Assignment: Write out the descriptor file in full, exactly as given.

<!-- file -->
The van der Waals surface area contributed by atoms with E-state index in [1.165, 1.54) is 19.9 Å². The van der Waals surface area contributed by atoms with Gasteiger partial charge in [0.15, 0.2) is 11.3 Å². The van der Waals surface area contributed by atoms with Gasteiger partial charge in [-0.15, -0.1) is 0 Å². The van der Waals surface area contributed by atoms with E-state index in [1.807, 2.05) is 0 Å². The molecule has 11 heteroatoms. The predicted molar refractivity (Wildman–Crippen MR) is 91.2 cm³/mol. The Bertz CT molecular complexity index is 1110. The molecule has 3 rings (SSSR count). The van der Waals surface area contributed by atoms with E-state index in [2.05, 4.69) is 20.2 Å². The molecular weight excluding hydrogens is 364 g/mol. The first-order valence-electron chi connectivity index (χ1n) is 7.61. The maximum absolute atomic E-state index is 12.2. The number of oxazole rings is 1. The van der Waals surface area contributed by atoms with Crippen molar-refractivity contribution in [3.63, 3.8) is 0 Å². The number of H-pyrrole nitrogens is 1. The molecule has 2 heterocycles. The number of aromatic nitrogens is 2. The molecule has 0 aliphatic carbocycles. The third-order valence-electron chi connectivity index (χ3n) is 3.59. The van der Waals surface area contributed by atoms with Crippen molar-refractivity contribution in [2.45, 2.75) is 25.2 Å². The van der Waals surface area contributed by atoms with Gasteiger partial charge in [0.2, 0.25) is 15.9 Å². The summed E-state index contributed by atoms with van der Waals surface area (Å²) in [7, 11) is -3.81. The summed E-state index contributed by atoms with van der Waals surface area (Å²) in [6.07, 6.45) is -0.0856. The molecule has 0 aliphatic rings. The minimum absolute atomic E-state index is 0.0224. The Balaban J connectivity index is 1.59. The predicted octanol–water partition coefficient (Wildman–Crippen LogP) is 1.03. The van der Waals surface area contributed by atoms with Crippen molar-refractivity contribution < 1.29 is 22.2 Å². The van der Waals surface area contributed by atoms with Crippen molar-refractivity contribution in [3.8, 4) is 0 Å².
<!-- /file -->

The van der Waals surface area contributed by atoms with E-state index in [1.165, 1.54) is 19.9 Å². The van der Waals surface area contributed by atoms with Gasteiger partial charge in [0.15, 0.2) is 11.3 Å². The van der Waals surface area contributed by atoms with Gasteiger partial charge in [-0.15, -0.1) is 0 Å². The van der Waals surface area contributed by atoms with E-state index in [1.807, 2.05) is 0 Å². The molecule has 11 heteroatoms. The predicted molar refractivity (Wildman–Crippen MR) is 91.2 cm³/mol. The Bertz CT molecular complexity index is 1110. The molecule has 3 rings (SSSR count). The van der Waals surface area contributed by atoms with E-state index in [2.05, 4.69) is 20.2 Å². The molecular weight excluding hydrogens is 364 g/mol. The first-order valence-electron chi connectivity index (χ1n) is 7.61. The maximum absolute atomic E-state index is 12.2. The number of oxazole rings is 1. The van der Waals surface area contributed by atoms with Crippen molar-refractivity contribution in [3.63, 3.8) is 0 Å². The number of H-pyrrole nitrogens is 1. The molecule has 2 heterocycles. The number of aromatic nitrogens is 2. The molecule has 0 aliphatic carbocycles. The third-order valence-electron chi connectivity index (χ3n) is 3.59. The van der Waals surface area contributed by atoms with Crippen molar-refractivity contribution in [2.45, 2.75) is 25.2 Å². The van der Waals surface area contributed by atoms with Gasteiger partial charge in [0.2, 0.25) is 15.9 Å². The summed E-state index contributed by atoms with van der Waals surface area (Å²) in [7, 11) is -3.81. The summed E-state index contributed by atoms with van der Waals surface area (Å²) in [6.07, 6.45) is -0.0856. The molecule has 0 aliphatic rings. The minimum absolute atomic E-state index is 0.0224. The Balaban J connectivity index is 1.59. The predicted octanol–water partition coefficient (Wildman–Crippen LogP) is 1.03. The van der Waals surface area contributed by atoms with Crippen molar-refractivity contribution < 1.29 is 22.2 Å². The van der Waals surface area contributed by atoms with Crippen molar-refractivity contribution in [3.8, 4) is 0 Å².